Past LTC Programming

Over the years, the LTC has hosted numerous lunches and workshops on writing instruction, grading strategies, and addressing gaps in students’ academic skills, all of which have recently been re-organized on the LTC website by former LTC Director Victoria Morse.  I’m linking just a few recent sessions below, but it’s well worth spending some time exploring the LTC archive to see what’s available.

Just in Time Learning – Using Linked-In Learning to Provide Students with Curated Skill Training (Feb 8, 2023)

Being a Multilingual Writer at Carleton (Oct 4, 2022)

Building Trust in the Classroom (Sept 20, 2022)

Learning Strategies for Students Who Struggle with Focus on Deep Work (April 19, 2022)

Meaningful and Manageable Assessment (Feb 15, 2022)

Best Practices for Supporting Students in Carleton’s Larger Classes (Feb 23, 2021)

Course and Assignment Design Resources:

LTC Page on Course Design: Beyond the specific topics addressed above, this page from the LTC collects a variety of resources on course and assignment design, with a particular emphasis on accessibility and equity.

Transparency in Learning and Teaching (TILT): TILT is an ongoing faculty development project based out of the University of Illinois-Champlain that emphasizes making course policies and assignments transparent and accessible to students who may have minimal knowledge of higher education culture in the United States.  The page linked here describes multiple techniques for making your assignments and grading policies more transparent to all students.

Universal Design for Learning (UDL): UDL is an approach to designing your course and learning materials in ways that make them accessible to all learners.  Though many of the principles of UDL were developed to accommodate students with disabilities, they often benefit non-disabled students as well (hence the “universal” moniker), and applying them can help you as an instructor think critically about the ways different kinds of learners might navigate your course. The page linked above is hosted by Carleton ITS.

Resources for Students

Q-Cards (Writing Center): This handout was developed by the Carleton Writing Center to help students think about how to ask for the help they need when they sit down with writing tutors.  If you plan to connect students with the Writing Center, we strongly encourage you to give them a copy of this handout before they go.  Beyond that, they can also serve as a handy guide to get students thinking about how to ask you for help.  You might even consider developing a version of your own, to help students understand when and how you can assist them in their work for your course.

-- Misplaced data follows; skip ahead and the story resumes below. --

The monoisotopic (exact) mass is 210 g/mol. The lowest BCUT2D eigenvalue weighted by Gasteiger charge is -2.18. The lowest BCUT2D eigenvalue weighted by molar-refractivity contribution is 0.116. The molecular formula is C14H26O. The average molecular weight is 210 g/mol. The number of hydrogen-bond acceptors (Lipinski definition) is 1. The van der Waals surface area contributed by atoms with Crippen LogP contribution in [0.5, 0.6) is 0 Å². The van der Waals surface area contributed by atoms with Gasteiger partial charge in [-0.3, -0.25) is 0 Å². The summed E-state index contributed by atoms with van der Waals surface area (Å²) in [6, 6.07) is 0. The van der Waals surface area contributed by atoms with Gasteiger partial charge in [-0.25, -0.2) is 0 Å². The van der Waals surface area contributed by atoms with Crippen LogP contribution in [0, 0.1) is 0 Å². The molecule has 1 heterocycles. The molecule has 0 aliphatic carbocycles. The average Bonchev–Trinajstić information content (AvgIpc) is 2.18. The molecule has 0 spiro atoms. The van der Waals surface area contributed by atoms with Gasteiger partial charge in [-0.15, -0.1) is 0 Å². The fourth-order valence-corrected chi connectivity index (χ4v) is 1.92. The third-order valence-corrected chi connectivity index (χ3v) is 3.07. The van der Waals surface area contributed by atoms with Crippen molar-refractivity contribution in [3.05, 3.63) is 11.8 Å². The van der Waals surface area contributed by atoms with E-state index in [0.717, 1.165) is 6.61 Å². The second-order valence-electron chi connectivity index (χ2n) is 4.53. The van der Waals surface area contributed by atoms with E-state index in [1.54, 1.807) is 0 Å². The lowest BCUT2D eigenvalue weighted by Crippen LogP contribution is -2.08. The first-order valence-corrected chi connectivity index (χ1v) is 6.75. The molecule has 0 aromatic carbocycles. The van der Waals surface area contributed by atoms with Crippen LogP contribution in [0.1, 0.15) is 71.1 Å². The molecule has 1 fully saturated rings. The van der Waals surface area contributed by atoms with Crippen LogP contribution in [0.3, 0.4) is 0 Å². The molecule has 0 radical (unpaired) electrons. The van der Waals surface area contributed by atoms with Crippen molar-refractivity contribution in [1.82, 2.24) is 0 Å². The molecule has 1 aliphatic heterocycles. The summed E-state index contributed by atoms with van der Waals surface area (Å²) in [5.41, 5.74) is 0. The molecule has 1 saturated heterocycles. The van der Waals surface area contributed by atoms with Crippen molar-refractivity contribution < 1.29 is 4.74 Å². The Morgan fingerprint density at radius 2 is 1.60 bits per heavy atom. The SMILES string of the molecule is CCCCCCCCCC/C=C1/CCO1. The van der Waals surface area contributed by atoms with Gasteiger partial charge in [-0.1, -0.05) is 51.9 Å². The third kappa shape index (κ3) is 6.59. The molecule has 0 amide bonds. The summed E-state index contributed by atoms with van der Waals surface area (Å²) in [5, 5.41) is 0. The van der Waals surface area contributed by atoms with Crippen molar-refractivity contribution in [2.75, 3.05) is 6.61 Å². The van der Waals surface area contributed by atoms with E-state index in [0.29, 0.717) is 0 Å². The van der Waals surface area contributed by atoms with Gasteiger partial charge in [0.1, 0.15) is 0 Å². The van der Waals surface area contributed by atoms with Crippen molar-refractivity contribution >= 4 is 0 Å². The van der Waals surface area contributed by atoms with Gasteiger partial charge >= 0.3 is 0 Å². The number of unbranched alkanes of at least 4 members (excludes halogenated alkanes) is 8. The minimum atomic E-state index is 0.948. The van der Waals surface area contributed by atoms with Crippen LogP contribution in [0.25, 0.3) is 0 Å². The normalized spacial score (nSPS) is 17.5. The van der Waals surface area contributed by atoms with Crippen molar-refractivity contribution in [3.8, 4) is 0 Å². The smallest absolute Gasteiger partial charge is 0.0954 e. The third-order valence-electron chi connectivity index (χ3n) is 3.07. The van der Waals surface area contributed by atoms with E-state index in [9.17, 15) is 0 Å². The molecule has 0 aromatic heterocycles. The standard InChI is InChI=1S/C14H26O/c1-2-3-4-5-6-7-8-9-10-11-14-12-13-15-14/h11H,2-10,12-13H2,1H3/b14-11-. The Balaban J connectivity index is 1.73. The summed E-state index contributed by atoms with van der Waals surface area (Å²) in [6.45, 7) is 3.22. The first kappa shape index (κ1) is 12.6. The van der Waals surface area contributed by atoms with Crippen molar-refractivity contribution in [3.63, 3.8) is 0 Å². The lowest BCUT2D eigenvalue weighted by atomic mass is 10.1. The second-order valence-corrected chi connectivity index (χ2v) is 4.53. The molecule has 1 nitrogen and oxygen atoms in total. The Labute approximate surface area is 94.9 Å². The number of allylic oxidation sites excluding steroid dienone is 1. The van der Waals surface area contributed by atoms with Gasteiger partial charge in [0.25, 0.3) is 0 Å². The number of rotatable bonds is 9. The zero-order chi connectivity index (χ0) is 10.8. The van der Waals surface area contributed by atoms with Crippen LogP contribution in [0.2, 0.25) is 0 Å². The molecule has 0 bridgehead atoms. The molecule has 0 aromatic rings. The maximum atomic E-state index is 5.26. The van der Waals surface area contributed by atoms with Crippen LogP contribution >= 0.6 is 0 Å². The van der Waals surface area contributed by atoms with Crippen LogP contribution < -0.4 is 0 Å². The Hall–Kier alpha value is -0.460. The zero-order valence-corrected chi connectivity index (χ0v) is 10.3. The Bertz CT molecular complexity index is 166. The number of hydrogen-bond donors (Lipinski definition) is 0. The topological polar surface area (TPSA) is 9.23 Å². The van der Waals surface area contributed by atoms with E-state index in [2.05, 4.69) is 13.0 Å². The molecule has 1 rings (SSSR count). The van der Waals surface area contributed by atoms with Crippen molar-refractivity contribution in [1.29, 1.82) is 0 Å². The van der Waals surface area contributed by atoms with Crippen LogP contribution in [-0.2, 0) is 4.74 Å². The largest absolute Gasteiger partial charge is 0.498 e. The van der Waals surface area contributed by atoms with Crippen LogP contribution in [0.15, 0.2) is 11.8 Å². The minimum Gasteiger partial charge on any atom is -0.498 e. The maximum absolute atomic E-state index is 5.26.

Student Support Services: Student Life maintains a fairly comprehensive archive of the support services available to students, which is linked here.

Description of Writing Courses (WAC): This is a quick breakdown of the two ENGL courses that are specifically designed to teach academic writing skills, which can help interested students decide which one is most appropriate for them.

Understanding Plagiarism: This site, written and maintained by the WAC Program, is designed to help students understand the basic principles behind originality and plagiarism in academia and consider how those principles apply to different real-world situations, from writing code to using AI tools. Though it’s written for students, it’s probably safe to assume that almost no students will actually read any of the content on this site unless they’re told to do so by an instructor or advisor. So, we strongly encourage faculty to read this site as well and to consider assigning any portions that are relevant to the work in your classes, especially in lower-division courses.